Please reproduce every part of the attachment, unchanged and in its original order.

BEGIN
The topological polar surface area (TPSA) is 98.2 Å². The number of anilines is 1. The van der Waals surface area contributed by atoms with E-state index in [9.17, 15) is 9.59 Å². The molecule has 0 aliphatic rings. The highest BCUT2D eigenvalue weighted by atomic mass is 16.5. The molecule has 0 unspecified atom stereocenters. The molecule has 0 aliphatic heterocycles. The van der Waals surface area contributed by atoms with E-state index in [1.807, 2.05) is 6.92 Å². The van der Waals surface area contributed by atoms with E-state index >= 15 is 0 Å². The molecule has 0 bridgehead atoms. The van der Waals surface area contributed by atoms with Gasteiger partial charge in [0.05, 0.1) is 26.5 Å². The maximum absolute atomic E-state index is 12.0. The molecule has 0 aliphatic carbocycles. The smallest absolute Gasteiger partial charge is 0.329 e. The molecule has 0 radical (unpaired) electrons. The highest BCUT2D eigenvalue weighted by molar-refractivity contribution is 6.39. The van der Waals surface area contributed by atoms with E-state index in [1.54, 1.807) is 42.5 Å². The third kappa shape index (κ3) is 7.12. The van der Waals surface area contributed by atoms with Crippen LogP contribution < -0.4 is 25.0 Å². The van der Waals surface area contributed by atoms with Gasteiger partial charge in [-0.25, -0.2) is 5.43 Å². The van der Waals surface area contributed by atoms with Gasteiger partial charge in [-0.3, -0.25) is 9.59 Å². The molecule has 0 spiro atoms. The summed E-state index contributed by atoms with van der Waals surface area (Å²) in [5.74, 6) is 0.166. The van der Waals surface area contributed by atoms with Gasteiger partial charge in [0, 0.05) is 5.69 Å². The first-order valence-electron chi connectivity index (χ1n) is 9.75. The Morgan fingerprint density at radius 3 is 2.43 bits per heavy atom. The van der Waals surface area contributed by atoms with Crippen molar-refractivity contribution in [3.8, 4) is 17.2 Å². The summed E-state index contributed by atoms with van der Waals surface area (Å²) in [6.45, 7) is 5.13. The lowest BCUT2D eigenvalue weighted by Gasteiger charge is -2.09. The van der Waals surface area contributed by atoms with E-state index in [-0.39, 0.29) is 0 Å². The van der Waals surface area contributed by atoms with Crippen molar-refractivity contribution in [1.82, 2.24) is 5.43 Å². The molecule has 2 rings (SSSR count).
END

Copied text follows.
The topological polar surface area (TPSA) is 98.2 Å². The number of anilines is 1. The van der Waals surface area contributed by atoms with E-state index in [9.17, 15) is 9.59 Å². The molecule has 0 aliphatic rings. The highest BCUT2D eigenvalue weighted by atomic mass is 16.5. The molecule has 0 unspecified atom stereocenters. The molecule has 0 aliphatic heterocycles. The van der Waals surface area contributed by atoms with E-state index in [1.807, 2.05) is 6.92 Å². The van der Waals surface area contributed by atoms with E-state index >= 15 is 0 Å². The molecule has 0 bridgehead atoms. The van der Waals surface area contributed by atoms with Gasteiger partial charge in [0.05, 0.1) is 26.5 Å². The maximum absolute atomic E-state index is 12.0. The molecule has 0 aliphatic carbocycles. The smallest absolute Gasteiger partial charge is 0.329 e. The molecule has 0 radical (unpaired) electrons. The highest BCUT2D eigenvalue weighted by molar-refractivity contribution is 6.39. The van der Waals surface area contributed by atoms with E-state index in [1.54, 1.807) is 42.5 Å². The third kappa shape index (κ3) is 7.12. The van der Waals surface area contributed by atoms with Crippen LogP contribution < -0.4 is 25.0 Å². The van der Waals surface area contributed by atoms with Gasteiger partial charge in [-0.25, -0.2) is 5.43 Å². The van der Waals surface area contributed by atoms with Gasteiger partial charge in [-0.3, -0.25) is 9.59 Å². The molecule has 0 spiro atoms. The summed E-state index contributed by atoms with van der Waals surface area (Å²) in [5.74, 6) is 0.166. The van der Waals surface area contributed by atoms with Gasteiger partial charge in [0, 0.05) is 5.69 Å². The first-order valence-electron chi connectivity index (χ1n) is 9.75. The Morgan fingerprint density at radius 3 is 2.43 bits per heavy atom. The van der Waals surface area contributed by atoms with Crippen molar-refractivity contribution in [3.8, 4) is 17.2 Å². The summed E-state index contributed by atoms with van der Waals surface area (Å²) in [6.45, 7) is 5.13. The lowest BCUT2D eigenvalue weighted by Gasteiger charge is -2.09. The van der Waals surface area contributed by atoms with E-state index in [-0.39, 0.29) is 0 Å². The van der Waals surface area contributed by atoms with Crippen molar-refractivity contribution in [1.82, 2.24) is 5.43 Å². The molecule has 2 rings (SSSR count).